Nigeria building collapse: ‘Obtaining DNA is extremely difficult’

Genetic testing to identify the remains of 84 South Africans killed in the Nigerian building collapse was extremely difficult, the Saturday Star reported.

Dr Munro Marx, head of Stellenbosch University’s Unistel Medical Laboratories genetic testing centre that conducted the testing, said it was “by far … most difficult matchings we have been expected to do”.

“In the temperatures and humidity of Lagos, decomposition happens pretty fast,” he told the newspaper.

Recovery of the bodies only began four or five days after a guest house belonging to the Synagogue Church Of All Nations in Lagos – headed by preacher TB Joshua – collapsed on September 12, killing 116 people.

“So when they recovered the bodies they embalmed the bodies.” The chemicals used, however, penetrate tissues and bone meaning that “obtaining DNA is extremely difficult”.


“The 116 samples that we got were really not at all of a good quality.”

DNA samples needed
The samples were numbered but to identify the remains, DNA samples needed to be taken from the victims’ family members.

The state disaster management team, made up of health department and police officials, would be responsible for taking DNA from the families.

Marx described the task of the five geneticists working on the DNA tests as “extremely stressful”.

“We were working almost around the clock every day”. – Sapa

Subscribe to the M&G

These are unprecedented times, and the role of media to tell and record the story of South Africa as it develops is more important than ever.

The Mail & Guardian is a proud news publisher with roots stretching back 35 years, and we’ve survived right from day one thanks to the support of readers who value fiercely independent journalism that is beholden to no-one. To help us continue for another 35 future years with the same proud values, please consider taking out a subscription.

Sapa
Guest Author

Related stories

Extract from ‘The Journey’: Responses to the archive

This sequence of texts was written in response to various photographs of Nigeria made between 1920 and 1929 that form part of the Colonial Office photographic collection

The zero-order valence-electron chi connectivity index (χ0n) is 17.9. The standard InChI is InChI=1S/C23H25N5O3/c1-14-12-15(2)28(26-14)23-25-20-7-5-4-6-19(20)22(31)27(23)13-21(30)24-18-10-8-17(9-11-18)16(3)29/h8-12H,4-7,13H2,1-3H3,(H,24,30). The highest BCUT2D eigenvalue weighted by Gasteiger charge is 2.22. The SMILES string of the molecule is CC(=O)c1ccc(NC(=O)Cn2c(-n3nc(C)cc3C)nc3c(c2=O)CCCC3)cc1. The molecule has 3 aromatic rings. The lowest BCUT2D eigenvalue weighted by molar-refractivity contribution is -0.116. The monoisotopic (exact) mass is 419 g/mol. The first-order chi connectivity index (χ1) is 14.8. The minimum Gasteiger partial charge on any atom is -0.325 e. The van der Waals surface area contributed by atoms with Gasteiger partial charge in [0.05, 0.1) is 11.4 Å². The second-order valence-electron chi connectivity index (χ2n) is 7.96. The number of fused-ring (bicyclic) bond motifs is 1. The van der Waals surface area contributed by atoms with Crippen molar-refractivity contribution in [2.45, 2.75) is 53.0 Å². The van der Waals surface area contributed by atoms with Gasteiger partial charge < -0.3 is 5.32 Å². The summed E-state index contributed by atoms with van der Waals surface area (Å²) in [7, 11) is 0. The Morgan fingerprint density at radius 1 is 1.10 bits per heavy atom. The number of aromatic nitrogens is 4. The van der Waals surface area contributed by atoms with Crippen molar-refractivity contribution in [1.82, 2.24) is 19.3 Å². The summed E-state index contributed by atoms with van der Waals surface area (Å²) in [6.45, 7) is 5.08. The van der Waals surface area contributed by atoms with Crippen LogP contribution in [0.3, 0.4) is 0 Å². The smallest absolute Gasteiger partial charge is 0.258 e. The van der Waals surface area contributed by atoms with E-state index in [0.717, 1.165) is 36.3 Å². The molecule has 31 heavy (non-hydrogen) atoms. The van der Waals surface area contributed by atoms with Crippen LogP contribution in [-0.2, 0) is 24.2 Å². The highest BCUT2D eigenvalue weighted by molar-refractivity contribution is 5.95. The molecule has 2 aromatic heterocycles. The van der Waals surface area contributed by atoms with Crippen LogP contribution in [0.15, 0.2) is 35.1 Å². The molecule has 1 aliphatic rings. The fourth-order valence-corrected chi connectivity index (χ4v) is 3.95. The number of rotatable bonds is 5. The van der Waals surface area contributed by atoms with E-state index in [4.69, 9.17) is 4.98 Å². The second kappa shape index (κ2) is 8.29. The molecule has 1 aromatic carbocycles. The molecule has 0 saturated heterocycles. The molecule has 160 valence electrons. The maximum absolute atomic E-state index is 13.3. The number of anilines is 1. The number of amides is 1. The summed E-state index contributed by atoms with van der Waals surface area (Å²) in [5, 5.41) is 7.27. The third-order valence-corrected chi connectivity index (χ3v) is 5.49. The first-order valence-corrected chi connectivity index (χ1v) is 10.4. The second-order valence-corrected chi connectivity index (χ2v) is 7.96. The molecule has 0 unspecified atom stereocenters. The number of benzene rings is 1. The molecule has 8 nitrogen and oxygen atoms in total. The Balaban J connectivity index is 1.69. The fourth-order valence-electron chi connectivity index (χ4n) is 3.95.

The world’s warriors are under attack, but we must keep on fighting

The murder of Fikile Ntshangase in KwaZulu-Natal was not an isolated incident. Around the globe, from Nigeria to Brazil, environmental activists are similarly being silenced, and it is our duty to continue this struggle

Nigeria’s queers say ‘enough’

Notorious police unit that harassed LGBTQ+ community disbanded after widespread protests.

Meet Donald Trump’s Nigerian cheerleaders

If Nigerians got to choose the next US president, Donald Trump would be the clear favourite

Why anti-corruption campaigns are bad for democracy

Such campaigns can draw attention to the widespread presence of the very behaviour they are trying to stamp out — and subconsciously encourage people to view it as appropriate

Inside the illicit trade in West Africa’s oldest artworks

Nok terracottas are proof that an ancient civilisation once existed in Nigeria. Now they are at the centre of a multimillion-dollar, globe-spanning underground industry — and once again, Nigeria is losing out
Advertising

Subscribers only

Covid-19 surges in the Eastern Cape

With people queuing for services, no water, lax enforcement of mask rules and plenty of partying, the virus is flourishing once again, and a quarter of the growth is in the Eastern Cape

Ace prepares ANC branches for battle

ANC secretary general Ace Magashule is ignoring party policy on corruption-charged officials and taking his battle to branch level, where his ‘slate capture’ strategy is expected to leave Ramaphosa on the ropes

More top stories

‘We struggle for water, but power stations and coal mines...

A proposed pipeline will bring water polluted with Gauteng’s sewage to the Waterberg in Limpopo to boost the coal industry during the climate crisis

Journey through anxious Joburg

A new book has collected writing about the condition of living, yes, with a high crime rate, but also other, more pervasive existential urban stresses particular to the Global South

Football legend Maradona dies

The Argentinian icon died at his home on Wednesday, two weeks after having surgery on a blood clot in his brain

Covid vaccines: Hope balanced with caution

As Covid vaccines near the manufacturing stage, a look at two polio vaccines provides valuable historical insights
Advertising

press releases

Loading latest Press Releases…